Nixon: "But the point is, let's let Bill be out in front. Your idea of going to the UN, he finally got the point ... And it will be great for him and it will be great for us." Kissinger: "Above all, it will be good for you, Mr. President ... Because if he goes up to the UN, he will be doing something concrete. Of course, nothing will come out. Nothing ever comes out. But we could make a lot of statesman-like speeches about curbing terrorism."

Nixon instructs Kissinger to get Rabin on the phone, and says: "Would you tell him that ... let me put it this way: Tell him, 'Look, Mr. Ambassador, the president wants to get Rogers on the right side of this issue.' And second, tell him it will be good to put the goddamn UN on the spot. We want to put them on the spot on this issue, because we think we got them by the balls here. For him to urge Rogers to go to the UN. Would you tell him the president would like for him to do that? ...

"Also, tell Rabin that I consider it very statesmanlike, Mrs. Meir's statement. Would he please convey that to her. Particularly with regard to going forward with the games. That I had independently reached that conclusion, but did not want, of course, to suggest it. But I think that's exactly the kind of thing that will make tremendous points in the world by not trying to knock off the games. That's what the athletes would have wanted. Third point is that now that they're in this good position, don't blow it. Tell him, 'Don't blow it.' [Unclear] You've got to remember that the president is their friend. Now we've got some world opinion for them. But don't ... these things can turn very fast."

Kissinger: "You're right."

Nixon: "I don't want them to go conquer Beirut. I don't mind them going in and knocking off a few camps, but even that's bad right now."

Kissinger: "I think ..."

Nixon: "They would be very well to be the injured, play the injured martyr."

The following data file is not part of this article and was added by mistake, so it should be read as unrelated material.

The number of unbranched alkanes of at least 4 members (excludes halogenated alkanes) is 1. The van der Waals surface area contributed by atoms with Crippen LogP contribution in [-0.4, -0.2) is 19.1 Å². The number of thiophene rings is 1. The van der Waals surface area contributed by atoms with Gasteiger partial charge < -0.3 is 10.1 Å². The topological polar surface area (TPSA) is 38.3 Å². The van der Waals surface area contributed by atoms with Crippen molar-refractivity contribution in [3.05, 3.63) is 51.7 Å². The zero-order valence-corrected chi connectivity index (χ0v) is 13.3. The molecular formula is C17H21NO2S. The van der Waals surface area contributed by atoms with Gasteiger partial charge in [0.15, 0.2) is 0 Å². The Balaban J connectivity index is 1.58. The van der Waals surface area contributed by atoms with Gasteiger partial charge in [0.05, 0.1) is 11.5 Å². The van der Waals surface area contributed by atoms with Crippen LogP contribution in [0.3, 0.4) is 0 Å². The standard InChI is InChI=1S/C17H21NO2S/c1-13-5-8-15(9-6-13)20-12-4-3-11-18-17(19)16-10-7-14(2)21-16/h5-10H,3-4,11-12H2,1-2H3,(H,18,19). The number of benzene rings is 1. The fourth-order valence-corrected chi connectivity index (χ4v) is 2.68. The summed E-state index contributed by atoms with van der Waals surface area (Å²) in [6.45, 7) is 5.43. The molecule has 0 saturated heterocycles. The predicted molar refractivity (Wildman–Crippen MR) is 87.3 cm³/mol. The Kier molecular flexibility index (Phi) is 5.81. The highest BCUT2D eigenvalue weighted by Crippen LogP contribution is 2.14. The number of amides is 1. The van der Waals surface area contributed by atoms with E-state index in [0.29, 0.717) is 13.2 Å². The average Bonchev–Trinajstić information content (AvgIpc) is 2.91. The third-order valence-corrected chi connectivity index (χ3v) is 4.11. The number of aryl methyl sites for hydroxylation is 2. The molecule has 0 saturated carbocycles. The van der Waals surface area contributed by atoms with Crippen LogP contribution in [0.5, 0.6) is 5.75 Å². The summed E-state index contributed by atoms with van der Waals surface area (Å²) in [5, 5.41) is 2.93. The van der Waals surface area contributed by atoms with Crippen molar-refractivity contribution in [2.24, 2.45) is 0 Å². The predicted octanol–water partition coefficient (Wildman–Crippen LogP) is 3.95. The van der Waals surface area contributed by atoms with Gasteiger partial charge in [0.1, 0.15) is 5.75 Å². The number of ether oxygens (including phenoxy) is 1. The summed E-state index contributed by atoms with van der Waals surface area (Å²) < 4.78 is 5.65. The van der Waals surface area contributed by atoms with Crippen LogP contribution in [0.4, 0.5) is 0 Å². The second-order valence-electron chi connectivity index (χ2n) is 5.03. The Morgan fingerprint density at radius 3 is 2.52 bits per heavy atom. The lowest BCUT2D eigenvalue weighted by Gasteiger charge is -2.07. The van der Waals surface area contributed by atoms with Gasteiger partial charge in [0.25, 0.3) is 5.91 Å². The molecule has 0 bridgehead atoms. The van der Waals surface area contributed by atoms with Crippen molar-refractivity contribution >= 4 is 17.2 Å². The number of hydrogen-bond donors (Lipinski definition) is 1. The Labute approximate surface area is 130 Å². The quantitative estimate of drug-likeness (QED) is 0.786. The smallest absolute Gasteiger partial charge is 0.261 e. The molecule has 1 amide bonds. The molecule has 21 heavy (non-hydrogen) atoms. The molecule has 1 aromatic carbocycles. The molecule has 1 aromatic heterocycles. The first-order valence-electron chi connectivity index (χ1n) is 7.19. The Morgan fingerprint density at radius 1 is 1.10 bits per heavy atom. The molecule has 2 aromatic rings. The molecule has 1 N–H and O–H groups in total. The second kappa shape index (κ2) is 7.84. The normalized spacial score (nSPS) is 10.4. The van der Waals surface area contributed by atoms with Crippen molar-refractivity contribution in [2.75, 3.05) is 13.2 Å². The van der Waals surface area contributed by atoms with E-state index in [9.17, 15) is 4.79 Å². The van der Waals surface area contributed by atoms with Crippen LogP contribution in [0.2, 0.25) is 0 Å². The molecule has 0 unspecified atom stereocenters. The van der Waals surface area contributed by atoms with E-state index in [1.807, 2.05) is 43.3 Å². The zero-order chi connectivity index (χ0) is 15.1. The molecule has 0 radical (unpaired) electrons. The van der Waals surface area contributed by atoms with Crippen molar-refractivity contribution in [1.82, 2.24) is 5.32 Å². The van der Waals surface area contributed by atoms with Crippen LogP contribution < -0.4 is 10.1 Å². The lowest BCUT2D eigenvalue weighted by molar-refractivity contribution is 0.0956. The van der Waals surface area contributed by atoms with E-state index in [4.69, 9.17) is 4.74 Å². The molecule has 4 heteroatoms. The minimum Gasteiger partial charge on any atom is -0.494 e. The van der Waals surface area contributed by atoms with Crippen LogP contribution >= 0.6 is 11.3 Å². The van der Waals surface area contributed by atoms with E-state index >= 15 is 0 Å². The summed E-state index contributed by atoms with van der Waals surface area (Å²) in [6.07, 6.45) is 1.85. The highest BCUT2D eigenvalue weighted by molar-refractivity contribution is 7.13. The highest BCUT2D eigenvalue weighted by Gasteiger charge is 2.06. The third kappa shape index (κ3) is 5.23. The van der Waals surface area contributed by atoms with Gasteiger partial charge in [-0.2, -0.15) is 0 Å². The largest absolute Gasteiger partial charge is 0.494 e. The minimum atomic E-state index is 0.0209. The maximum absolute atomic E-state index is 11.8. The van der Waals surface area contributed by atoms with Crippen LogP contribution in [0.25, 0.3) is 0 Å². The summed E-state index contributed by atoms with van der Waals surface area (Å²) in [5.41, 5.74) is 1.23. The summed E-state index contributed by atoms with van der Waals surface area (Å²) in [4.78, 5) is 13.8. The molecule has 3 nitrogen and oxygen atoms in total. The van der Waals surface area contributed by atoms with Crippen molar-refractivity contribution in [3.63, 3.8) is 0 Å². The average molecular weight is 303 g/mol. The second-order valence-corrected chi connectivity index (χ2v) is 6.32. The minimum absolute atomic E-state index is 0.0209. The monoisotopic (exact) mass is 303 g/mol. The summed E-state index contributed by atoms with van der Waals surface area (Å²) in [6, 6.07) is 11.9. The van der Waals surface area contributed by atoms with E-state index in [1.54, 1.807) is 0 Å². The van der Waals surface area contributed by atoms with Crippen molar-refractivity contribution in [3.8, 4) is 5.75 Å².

Kissinger: "But if we can get to the UN within the next 24 hours. Now this statement here will hold us for 24 hours."

Nixon: "What statement?"

Kissinger: "Well, where we say we've consulted with other governments. Frankly, I wouldn't consult because if you do it, they'll say no. And if we go ..."

Nixon: "All right." (Turns to Bob Haldeman.) "You see, Bob, of course nobody understands what the president is trying to do here. I'm trying to get Bill doing something! As I told you last night on the phone, Bob, rather than farting around whether Henry sees [British Prime Minister Edward] Heath, or [West German Chancellor Willy] Brandt, or some other. Now Brandt may pose a problem at this point."

Haldeman: "The UN thing is an ideal thing."

Nixon: "Let's talk a little about lowering the flag. What I'm concerned about is that you can be sure as hell that [New York City Mayor John] Lindsay [a former Nixon rival in the race for the Republican nomination] is going to lower the flag, Congress is going to call for lowering the flag ... Here's the point. [Unclear] Why don't you order the flag when some Irish nationalists get killed?"

Kissinger: "That's right. What will Irishmen say if you didn't lower it when the school children got killed in Belfast ..."

Nixon: "That's right. It really hits the point that the flag ought to be low all the time."